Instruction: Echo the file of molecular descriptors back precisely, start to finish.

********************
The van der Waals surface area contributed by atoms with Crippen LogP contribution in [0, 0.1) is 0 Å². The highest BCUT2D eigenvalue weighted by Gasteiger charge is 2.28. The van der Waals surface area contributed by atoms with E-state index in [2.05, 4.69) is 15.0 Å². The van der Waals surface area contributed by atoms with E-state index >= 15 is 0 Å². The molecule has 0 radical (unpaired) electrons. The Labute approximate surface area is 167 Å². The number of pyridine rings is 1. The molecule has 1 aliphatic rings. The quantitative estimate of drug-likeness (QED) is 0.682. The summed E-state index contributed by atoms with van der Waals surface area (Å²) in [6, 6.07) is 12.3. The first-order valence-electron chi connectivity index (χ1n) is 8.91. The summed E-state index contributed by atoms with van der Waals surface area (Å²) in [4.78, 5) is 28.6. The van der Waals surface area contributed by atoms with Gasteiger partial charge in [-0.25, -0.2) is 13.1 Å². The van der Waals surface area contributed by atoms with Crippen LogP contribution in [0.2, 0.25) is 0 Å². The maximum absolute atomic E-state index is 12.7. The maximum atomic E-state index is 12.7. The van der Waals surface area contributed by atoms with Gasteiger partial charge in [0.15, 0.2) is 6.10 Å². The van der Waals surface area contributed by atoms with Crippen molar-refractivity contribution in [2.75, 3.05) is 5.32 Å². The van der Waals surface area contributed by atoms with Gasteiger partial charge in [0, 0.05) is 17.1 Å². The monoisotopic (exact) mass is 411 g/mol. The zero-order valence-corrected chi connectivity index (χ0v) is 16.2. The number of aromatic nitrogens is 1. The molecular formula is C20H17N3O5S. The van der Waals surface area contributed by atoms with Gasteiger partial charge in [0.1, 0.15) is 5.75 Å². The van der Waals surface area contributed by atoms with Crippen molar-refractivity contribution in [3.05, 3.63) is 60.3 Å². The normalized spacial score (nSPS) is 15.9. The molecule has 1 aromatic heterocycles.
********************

The van der Waals surface area contributed by atoms with Crippen LogP contribution in [0, 0.1) is 0 Å². The highest BCUT2D eigenvalue weighted by Gasteiger charge is 2.28. The van der Waals surface area contributed by atoms with E-state index in [2.05, 4.69) is 15.0 Å². The van der Waals surface area contributed by atoms with E-state index >= 15 is 0 Å². The molecule has 0 radical (unpaired) electrons. The Labute approximate surface area is 167 Å². The number of pyridine rings is 1. The molecule has 1 aliphatic rings. The quantitative estimate of drug-likeness (QED) is 0.682. The summed E-state index contributed by atoms with van der Waals surface area (Å²) in [6, 6.07) is 12.3. The first-order valence-electron chi connectivity index (χ1n) is 8.91. The summed E-state index contributed by atoms with van der Waals surface area (Å²) in [4.78, 5) is 28.6. The van der Waals surface area contributed by atoms with Gasteiger partial charge in [-0.25, -0.2) is 13.1 Å². The van der Waals surface area contributed by atoms with Crippen LogP contribution in [0.2, 0.25) is 0 Å². The maximum absolute atomic E-state index is 12.7. The maximum atomic E-state index is 12.7. The van der Waals surface area contributed by atoms with Gasteiger partial charge in [0.15, 0.2) is 6.10 Å². The van der Waals surface area contributed by atoms with Crippen molar-refractivity contribution in [2.75, 3.05) is 5.32 Å². The van der Waals surface area contributed by atoms with Gasteiger partial charge in [0, 0.05) is 17.1 Å². The monoisotopic (exact) mass is 411 g/mol. The zero-order valence-corrected chi connectivity index (χ0v) is 16.2. The number of aromatic nitrogens is 1. The molecular formula is C20H17N3O5S. The van der Waals surface area contributed by atoms with Gasteiger partial charge in [0.1, 0.15) is 5.75 Å². The van der Waals surface area contributed by atoms with Crippen molar-refractivity contribution in [3.05, 3.63) is 60.3 Å². The normalized spacial score (nSPS) is 15.9. The molecule has 1 aromatic heterocycles.